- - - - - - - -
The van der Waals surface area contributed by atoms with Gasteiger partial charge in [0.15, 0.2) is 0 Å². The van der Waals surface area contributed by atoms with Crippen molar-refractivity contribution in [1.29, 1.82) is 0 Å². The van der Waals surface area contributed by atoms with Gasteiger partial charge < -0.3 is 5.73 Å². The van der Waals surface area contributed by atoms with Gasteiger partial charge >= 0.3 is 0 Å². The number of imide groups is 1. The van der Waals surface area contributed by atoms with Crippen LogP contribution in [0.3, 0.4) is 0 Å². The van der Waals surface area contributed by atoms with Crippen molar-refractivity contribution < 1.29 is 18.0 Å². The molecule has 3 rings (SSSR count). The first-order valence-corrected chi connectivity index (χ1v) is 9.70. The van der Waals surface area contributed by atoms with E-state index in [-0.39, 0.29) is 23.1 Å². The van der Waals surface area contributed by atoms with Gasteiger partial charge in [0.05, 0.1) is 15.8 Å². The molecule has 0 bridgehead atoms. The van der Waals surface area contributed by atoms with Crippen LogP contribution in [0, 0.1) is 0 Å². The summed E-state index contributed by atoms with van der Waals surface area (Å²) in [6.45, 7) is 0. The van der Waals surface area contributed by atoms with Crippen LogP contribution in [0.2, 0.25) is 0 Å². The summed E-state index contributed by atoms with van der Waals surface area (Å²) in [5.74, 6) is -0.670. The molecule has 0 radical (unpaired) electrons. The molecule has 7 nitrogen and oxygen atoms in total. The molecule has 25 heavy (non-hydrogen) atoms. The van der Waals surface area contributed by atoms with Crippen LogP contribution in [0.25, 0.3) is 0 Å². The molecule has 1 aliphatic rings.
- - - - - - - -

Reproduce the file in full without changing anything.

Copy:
The van der Waals surface area contributed by atoms with Gasteiger partial charge in [0.15, 0.2) is 0 Å². The van der Waals surface area contributed by atoms with Crippen molar-refractivity contribution in [1.29, 1.82) is 0 Å². The van der Waals surface area contributed by atoms with Gasteiger partial charge < -0.3 is 5.73 Å². The van der Waals surface area contributed by atoms with Gasteiger partial charge >= 0.3 is 0 Å². The number of imide groups is 1. The van der Waals surface area contributed by atoms with Crippen LogP contribution in [0.3, 0.4) is 0 Å². The van der Waals surface area contributed by atoms with Crippen molar-refractivity contribution < 1.29 is 18.0 Å². The molecule has 3 rings (SSSR count). The first-order valence-corrected chi connectivity index (χ1v) is 9.70. The van der Waals surface area contributed by atoms with E-state index in [-0.39, 0.29) is 23.1 Å². The van der Waals surface area contributed by atoms with Gasteiger partial charge in [0.05, 0.1) is 15.8 Å². The molecule has 0 bridgehead atoms. The van der Waals surface area contributed by atoms with Crippen LogP contribution in [0, 0.1) is 0 Å². The summed E-state index contributed by atoms with van der Waals surface area (Å²) in [6.45, 7) is 0. The van der Waals surface area contributed by atoms with Crippen LogP contribution in [0.2, 0.25) is 0 Å². The summed E-state index contributed by atoms with van der Waals surface area (Å²) in [5.74, 6) is -0.670. The molecule has 0 radical (unpaired) electrons. The molecule has 7 nitrogen and oxygen atoms in total. The molecule has 25 heavy (non-hydrogen) atoms. The van der Waals surface area contributed by atoms with Crippen LogP contribution in [0.25, 0.3) is 0 Å². The molecule has 1 aliphatic rings.